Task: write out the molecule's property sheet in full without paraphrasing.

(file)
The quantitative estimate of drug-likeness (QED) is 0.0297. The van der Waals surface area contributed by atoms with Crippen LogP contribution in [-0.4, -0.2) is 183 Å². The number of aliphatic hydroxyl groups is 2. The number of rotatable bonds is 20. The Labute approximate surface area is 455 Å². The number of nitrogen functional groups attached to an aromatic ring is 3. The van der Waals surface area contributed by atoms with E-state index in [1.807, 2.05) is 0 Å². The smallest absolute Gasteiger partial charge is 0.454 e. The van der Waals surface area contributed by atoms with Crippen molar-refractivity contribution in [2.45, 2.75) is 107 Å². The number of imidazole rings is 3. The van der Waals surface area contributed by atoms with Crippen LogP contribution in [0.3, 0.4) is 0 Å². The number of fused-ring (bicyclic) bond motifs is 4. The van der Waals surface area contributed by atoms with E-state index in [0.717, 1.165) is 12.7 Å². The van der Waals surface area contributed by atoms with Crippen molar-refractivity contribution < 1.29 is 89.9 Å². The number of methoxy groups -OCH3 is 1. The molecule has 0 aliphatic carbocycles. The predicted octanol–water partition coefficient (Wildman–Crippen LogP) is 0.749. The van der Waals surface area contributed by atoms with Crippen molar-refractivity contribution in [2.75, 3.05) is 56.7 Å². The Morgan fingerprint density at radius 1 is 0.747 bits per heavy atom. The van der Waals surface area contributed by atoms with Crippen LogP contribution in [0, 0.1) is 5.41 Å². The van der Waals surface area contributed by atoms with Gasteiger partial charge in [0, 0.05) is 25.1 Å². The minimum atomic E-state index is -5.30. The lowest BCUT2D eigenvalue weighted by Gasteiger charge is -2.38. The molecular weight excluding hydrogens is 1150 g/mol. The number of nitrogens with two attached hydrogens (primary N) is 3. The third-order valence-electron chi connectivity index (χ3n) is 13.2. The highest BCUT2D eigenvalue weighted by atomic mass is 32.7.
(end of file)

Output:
The quantitative estimate of drug-likeness (QED) is 0.0297. The van der Waals surface area contributed by atoms with Crippen LogP contribution in [-0.4, -0.2) is 183 Å². The number of aliphatic hydroxyl groups is 2. The number of rotatable bonds is 20. The Labute approximate surface area is 455 Å². The number of nitrogen functional groups attached to an aromatic ring is 3. The van der Waals surface area contributed by atoms with E-state index in [1.807, 2.05) is 0 Å². The smallest absolute Gasteiger partial charge is 0.454 e. The van der Waals surface area contributed by atoms with Crippen molar-refractivity contribution in [2.45, 2.75) is 107 Å². The number of imidazole rings is 3. The van der Waals surface area contributed by atoms with Crippen LogP contribution in [0.3, 0.4) is 0 Å². The number of fused-ring (bicyclic) bond motifs is 4. The van der Waals surface area contributed by atoms with E-state index in [0.717, 1.165) is 12.7 Å². The van der Waals surface area contributed by atoms with Crippen molar-refractivity contribution < 1.29 is 89.9 Å². The number of methoxy groups -OCH3 is 1. The molecule has 0 aliphatic carbocycles. The predicted octanol–water partition coefficient (Wildman–Crippen LogP) is 0.749. The van der Waals surface area contributed by atoms with Crippen molar-refractivity contribution in [2.75, 3.05) is 56.7 Å². The Morgan fingerprint density at radius 1 is 0.747 bits per heavy atom. The van der Waals surface area contributed by atoms with Crippen LogP contribution in [0, 0.1) is 5.41 Å². The van der Waals surface area contributed by atoms with Gasteiger partial charge in [0, 0.05) is 25.1 Å². The minimum atomic E-state index is -5.30. The lowest BCUT2D eigenvalue weighted by Gasteiger charge is -2.38. The molecular weight excluding hydrogens is 1150 g/mol. The number of nitrogens with two attached hydrogens (primary N) is 3. The third-order valence-electron chi connectivity index (χ3n) is 13.2. The highest BCUT2D eigenvalue weighted by atomic mass is 32.7.